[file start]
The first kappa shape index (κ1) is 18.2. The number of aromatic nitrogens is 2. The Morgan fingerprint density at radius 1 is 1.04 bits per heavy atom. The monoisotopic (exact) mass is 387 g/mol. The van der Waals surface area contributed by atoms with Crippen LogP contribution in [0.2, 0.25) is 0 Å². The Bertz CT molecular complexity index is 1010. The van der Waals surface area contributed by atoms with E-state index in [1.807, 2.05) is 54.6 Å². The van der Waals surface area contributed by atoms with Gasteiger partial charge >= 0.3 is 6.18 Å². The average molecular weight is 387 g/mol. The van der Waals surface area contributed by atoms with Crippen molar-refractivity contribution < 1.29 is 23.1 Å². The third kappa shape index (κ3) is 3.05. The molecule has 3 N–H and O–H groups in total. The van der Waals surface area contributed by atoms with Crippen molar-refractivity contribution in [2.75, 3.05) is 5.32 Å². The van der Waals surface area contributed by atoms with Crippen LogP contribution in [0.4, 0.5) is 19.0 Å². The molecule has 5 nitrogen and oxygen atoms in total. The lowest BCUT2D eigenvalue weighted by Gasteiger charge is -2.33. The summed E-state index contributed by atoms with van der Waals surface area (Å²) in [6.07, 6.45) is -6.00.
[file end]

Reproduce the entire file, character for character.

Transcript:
The first kappa shape index (κ1) is 18.2. The number of aromatic nitrogens is 2. The Morgan fingerprint density at radius 1 is 1.04 bits per heavy atom. The monoisotopic (exact) mass is 387 g/mol. The van der Waals surface area contributed by atoms with Crippen LogP contribution in [0.2, 0.25) is 0 Å². The Bertz CT molecular complexity index is 1010. The van der Waals surface area contributed by atoms with E-state index in [1.807, 2.05) is 54.6 Å². The van der Waals surface area contributed by atoms with Gasteiger partial charge >= 0.3 is 6.18 Å². The average molecular weight is 387 g/mol. The van der Waals surface area contributed by atoms with Crippen molar-refractivity contribution < 1.29 is 23.1 Å². The third kappa shape index (κ3) is 3.05. The molecule has 3 N–H and O–H groups in total. The van der Waals surface area contributed by atoms with Crippen molar-refractivity contribution in [2.75, 3.05) is 5.32 Å². The van der Waals surface area contributed by atoms with Crippen LogP contribution in [0.4, 0.5) is 19.0 Å². The molecule has 5 nitrogen and oxygen atoms in total. The lowest BCUT2D eigenvalue weighted by Gasteiger charge is -2.33. The summed E-state index contributed by atoms with van der Waals surface area (Å²) in [6.07, 6.45) is -6.00.